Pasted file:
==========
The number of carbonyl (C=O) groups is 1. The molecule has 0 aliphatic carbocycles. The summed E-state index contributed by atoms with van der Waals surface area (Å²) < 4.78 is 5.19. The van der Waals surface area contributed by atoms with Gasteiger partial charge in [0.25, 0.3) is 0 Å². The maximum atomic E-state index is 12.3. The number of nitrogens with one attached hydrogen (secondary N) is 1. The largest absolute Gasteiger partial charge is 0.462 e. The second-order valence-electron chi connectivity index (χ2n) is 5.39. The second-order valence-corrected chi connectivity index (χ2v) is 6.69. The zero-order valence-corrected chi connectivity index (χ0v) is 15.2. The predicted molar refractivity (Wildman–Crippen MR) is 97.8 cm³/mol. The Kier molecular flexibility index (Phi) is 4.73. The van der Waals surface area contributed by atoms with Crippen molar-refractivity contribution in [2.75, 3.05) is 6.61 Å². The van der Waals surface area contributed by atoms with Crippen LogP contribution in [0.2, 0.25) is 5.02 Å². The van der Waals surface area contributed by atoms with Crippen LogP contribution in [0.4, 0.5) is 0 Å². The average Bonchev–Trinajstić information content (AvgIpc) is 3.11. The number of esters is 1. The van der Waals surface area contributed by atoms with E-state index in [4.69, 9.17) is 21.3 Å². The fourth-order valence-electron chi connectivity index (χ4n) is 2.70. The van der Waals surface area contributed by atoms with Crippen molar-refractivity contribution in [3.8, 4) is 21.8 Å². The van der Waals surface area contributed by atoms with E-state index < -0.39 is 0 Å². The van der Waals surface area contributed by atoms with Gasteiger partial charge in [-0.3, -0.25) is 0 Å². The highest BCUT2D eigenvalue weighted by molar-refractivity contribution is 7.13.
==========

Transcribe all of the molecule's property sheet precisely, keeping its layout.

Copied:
The number of carbonyl (C=O) groups is 1. The molecule has 0 aliphatic carbocycles. The summed E-state index contributed by atoms with van der Waals surface area (Å²) < 4.78 is 5.19. The van der Waals surface area contributed by atoms with Gasteiger partial charge in [0.25, 0.3) is 0 Å². The maximum atomic E-state index is 12.3. The number of nitrogens with one attached hydrogen (secondary N) is 1. The largest absolute Gasteiger partial charge is 0.462 e. The second-order valence-electron chi connectivity index (χ2n) is 5.39. The second-order valence-corrected chi connectivity index (χ2v) is 6.69. The zero-order valence-corrected chi connectivity index (χ0v) is 15.2. The predicted molar refractivity (Wildman–Crippen MR) is 97.8 cm³/mol. The Kier molecular flexibility index (Phi) is 4.73. The van der Waals surface area contributed by atoms with Crippen molar-refractivity contribution in [2.75, 3.05) is 6.61 Å². The van der Waals surface area contributed by atoms with Crippen LogP contribution in [0.2, 0.25) is 5.02 Å². The van der Waals surface area contributed by atoms with Crippen LogP contribution in [0.4, 0.5) is 0 Å². The average Bonchev–Trinajstić information content (AvgIpc) is 3.11. The number of esters is 1. The van der Waals surface area contributed by atoms with E-state index in [4.69, 9.17) is 21.3 Å². The fourth-order valence-electron chi connectivity index (χ4n) is 2.70. The van der Waals surface area contributed by atoms with Crippen molar-refractivity contribution in [3.8, 4) is 21.8 Å². The van der Waals surface area contributed by atoms with E-state index < -0.39 is 0 Å². The van der Waals surface area contributed by atoms with Gasteiger partial charge in [-0.3, -0.25) is 0 Å². The highest BCUT2D eigenvalue weighted by molar-refractivity contribution is 7.13.